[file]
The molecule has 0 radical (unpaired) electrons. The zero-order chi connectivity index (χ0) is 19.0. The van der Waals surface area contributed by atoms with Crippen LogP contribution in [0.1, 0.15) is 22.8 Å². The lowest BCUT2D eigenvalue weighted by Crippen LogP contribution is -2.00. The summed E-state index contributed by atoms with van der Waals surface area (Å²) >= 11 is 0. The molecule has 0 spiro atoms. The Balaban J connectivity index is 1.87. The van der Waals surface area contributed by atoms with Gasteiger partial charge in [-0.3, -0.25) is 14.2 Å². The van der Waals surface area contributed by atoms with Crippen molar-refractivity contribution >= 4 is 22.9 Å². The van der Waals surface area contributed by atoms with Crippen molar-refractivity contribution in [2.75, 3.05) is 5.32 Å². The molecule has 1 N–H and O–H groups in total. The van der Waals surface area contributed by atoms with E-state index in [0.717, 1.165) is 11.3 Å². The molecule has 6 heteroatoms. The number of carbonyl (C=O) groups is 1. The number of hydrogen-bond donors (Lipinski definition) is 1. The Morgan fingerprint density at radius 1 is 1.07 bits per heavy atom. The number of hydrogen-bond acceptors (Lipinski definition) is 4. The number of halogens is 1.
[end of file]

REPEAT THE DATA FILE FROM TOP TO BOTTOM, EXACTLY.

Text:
The molecule has 0 radical (unpaired) electrons. The zero-order chi connectivity index (χ0) is 19.0. The van der Waals surface area contributed by atoms with Crippen LogP contribution in [0.1, 0.15) is 22.8 Å². The lowest BCUT2D eigenvalue weighted by Crippen LogP contribution is -2.00. The summed E-state index contributed by atoms with van der Waals surface area (Å²) >= 11 is 0. The molecule has 0 spiro atoms. The Balaban J connectivity index is 1.87. The van der Waals surface area contributed by atoms with Gasteiger partial charge in [-0.3, -0.25) is 14.2 Å². The van der Waals surface area contributed by atoms with Crippen molar-refractivity contribution >= 4 is 22.9 Å². The van der Waals surface area contributed by atoms with Crippen molar-refractivity contribution in [2.75, 3.05) is 5.32 Å². The molecule has 1 N–H and O–H groups in total. The van der Waals surface area contributed by atoms with E-state index in [0.717, 1.165) is 11.3 Å². The molecule has 6 heteroatoms. The number of carbonyl (C=O) groups is 1. The number of hydrogen-bond donors (Lipinski definition) is 1. The Morgan fingerprint density at radius 1 is 1.07 bits per heavy atom. The number of hydrogen-bond acceptors (Lipinski definition) is 4. The number of halogens is 1.